Error when dumping the AST for hundreds of files

Hi all, I'm having trouble when trying to dump the AST for a set of approximately 700 Swift files. Smaller sets, of about 20 files, work fine.

Here's the deal: when working with an iOS app, Xcode prints the commands it uses to compile the Swift files in the Report navigator. If I take those commands, remove -parseable-output, -c and the -emit-... options and add -dump-ast, I can get the Swift compiller to dump the ASTs for those files.

This works just fine for two sets of about 20 files. However, if I try the same approach to a third set of 700 files, the compiler gets through 26 of them before it prints the following error:

<unknown>:0: error: unable to execute command: Illegal instruction: 4
<unknown>:0: error: compile command failed due to signal 4 (use -v to see invocation)
LLVM ERROR: IO failure on output stream: Invalid argument

Searching online I've found that similar LLVM errors happen when the computer runs low on disk space (not my case), which leads me to speculate that maybe the mechanisms used to print the AST are running out of memory or something.

I've been trying to diagnose the error without much success so far, since it's hard to replicate using a custom built Swift toolchain. Any help would be appreciated.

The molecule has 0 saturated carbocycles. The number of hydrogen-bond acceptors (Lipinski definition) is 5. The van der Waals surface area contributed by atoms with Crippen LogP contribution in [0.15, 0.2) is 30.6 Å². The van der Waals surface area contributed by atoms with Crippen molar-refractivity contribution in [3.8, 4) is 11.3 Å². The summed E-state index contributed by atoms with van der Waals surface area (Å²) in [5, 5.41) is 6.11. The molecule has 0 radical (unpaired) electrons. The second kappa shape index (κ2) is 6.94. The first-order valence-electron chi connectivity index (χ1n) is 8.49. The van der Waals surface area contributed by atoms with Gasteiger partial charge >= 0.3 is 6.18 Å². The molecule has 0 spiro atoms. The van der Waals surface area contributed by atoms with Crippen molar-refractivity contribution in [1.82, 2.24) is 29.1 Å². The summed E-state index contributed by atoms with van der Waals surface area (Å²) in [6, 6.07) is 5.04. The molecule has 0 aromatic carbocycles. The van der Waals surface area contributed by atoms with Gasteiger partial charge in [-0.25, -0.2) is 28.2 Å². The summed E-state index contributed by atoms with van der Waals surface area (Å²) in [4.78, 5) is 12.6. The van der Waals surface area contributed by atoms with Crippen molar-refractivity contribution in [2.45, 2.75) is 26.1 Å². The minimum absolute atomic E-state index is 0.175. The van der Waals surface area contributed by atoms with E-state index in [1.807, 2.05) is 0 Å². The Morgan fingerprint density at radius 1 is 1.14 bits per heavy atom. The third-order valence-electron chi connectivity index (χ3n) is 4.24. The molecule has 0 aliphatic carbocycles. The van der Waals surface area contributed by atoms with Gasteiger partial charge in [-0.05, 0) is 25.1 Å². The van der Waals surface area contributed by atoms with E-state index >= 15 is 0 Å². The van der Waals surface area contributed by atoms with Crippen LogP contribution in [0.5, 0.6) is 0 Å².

I don't think anyone's worked on making -dump-ast useful for multiple files. I'm pretty sure the driver is buffering stderr for each subprocess to keep from interleaving them, but that could easily lead to capacity problems. Maybe a better answer would be to add a separate option that dumps the AST to files instead of to stderr, like other outputs.

Oh, I really like this idea, and I'd be happy to try to make it happen. Could you give me some more details? Like, what kind of other outputs have alternatives that print to files?

I would model it after what we do for -emit-silgen; look for "TY_RawSIL" and "EmitSILGen" in the Driver and FrontendTool libraries. (Note that SR-6271 means you'll have to use an output file map to get this to work well.)

Ok. I checked out the docs and a little bit of the code, and I think I get how the output file map is supposed to work. So, basically, I'd do something like this:

  • Add a new entry for a file type, something like ".ast", associated with AST dump files. Make sure it gets properly recognized by the output file map.
  • Look into -emit-sil as a basis to make -dump-ast print its output into the .ast files specified in the output file map.
  • Build systems could then call something like swiftc *.swift -output-file-map=outputFileMap.json -dump-ast, and the compiler would dump the ASTs into the provided .ast files. The outputFileMap.json could be, for instance:
  "main.swift": {
    "dump-ast": "main.ast"
  "myClass.swift": { 
    "dump-ast": "myClass.ast"
  • The current functionality of -dump-ast without an output file map would be unnafected.

That sounds about right, except I wouldn't bother including a default extension for AST dumps. (The extension is mostly important for inputs rather than outputs.)

1 Like

OK, I've started looking into it but I've hit a snag... it seems that when I pass the -output-file-map=... option, the driver schedules some jobs that call the compiler recursively, except further calls (after the first one) don't trigger my breakpoints, so it's getting hard to follow the code. Is there a flag or some kind of trick that will change the way this is done and make it easier to debug?